A new report by UN Women finds that a woman’s caste in India increases her exposure to mortality because of intersectional discrimination, poor sanitation and inadequate healthcare. The global report Turning promises into action: gender equality in the 2030 Agenda, examines through a gender lens the progress and challenges in the implementation of all the 17 Sustainable Development Goals (SDGs) by 2030.
“Those left furthest behind in society are often women and girls who experience multiple forms of disadvantage based on gender and other inequalities… This can lead to clustered deprivations where women and girls may be simultaneously disadvantaged in their access to quality education, decent work, health and well-being,” the report states.
The report also outlines how progress for women is a pre-requisite if progress for all is to be achieved and this includes looking at how other forms of discrimination intersect with gender.
“Grounded in the human rights principles of equality and non-discrimination, this commitment [to leave no one behind] recognizes the multiple and intersecting inequalities that so often prevent the full and equal enjoyment of specific groups’ rights in practice,” it says.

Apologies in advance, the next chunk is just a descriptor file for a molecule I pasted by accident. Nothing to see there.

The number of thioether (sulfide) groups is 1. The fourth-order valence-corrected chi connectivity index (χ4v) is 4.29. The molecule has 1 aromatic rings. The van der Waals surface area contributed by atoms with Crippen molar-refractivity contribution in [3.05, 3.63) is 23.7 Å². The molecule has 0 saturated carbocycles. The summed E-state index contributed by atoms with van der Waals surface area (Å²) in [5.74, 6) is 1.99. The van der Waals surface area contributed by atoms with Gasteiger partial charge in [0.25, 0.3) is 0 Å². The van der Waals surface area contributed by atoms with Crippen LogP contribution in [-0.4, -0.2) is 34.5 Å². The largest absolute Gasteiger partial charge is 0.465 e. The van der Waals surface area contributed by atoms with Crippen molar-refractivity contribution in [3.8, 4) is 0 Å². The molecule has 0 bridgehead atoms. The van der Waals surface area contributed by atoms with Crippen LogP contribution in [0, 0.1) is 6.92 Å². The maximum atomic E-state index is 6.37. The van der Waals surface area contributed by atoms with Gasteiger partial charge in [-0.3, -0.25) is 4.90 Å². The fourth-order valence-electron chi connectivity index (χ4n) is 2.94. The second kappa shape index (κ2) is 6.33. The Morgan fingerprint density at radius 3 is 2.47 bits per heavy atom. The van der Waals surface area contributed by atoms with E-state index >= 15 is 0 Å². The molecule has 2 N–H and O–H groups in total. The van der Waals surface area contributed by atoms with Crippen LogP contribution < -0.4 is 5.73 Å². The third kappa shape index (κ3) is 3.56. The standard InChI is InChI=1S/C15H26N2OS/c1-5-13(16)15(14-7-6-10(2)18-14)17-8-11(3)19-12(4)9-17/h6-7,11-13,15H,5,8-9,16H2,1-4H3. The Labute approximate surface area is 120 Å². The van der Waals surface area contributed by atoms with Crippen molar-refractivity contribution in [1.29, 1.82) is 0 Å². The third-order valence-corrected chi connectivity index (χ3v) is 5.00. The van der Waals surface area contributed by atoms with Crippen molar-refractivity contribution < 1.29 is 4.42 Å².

A case in point is caste discrimination and the situation of Dalit women in India. The report points to a shocking disparity in mortality figures with the average Dalit woman dying 14.6 years younger than the average Indian woman in general. Another example that is given is that literacy rates in India for female ‘scheduled castes’ (Dalits) is lower than the national average at only 57%. The report also states that,
“The likelihood of being poor is greater if she is landless and from a scheduled caste. Her low level of education and status in the social hierarchy will almost guarantee that if she works for pay, it will be under exploitative working conditions.”
The report highlights the urgent need to address multiple forms of discrimination leading to clustered deprivations if real progress is to be made to meet the targets of the SDGs.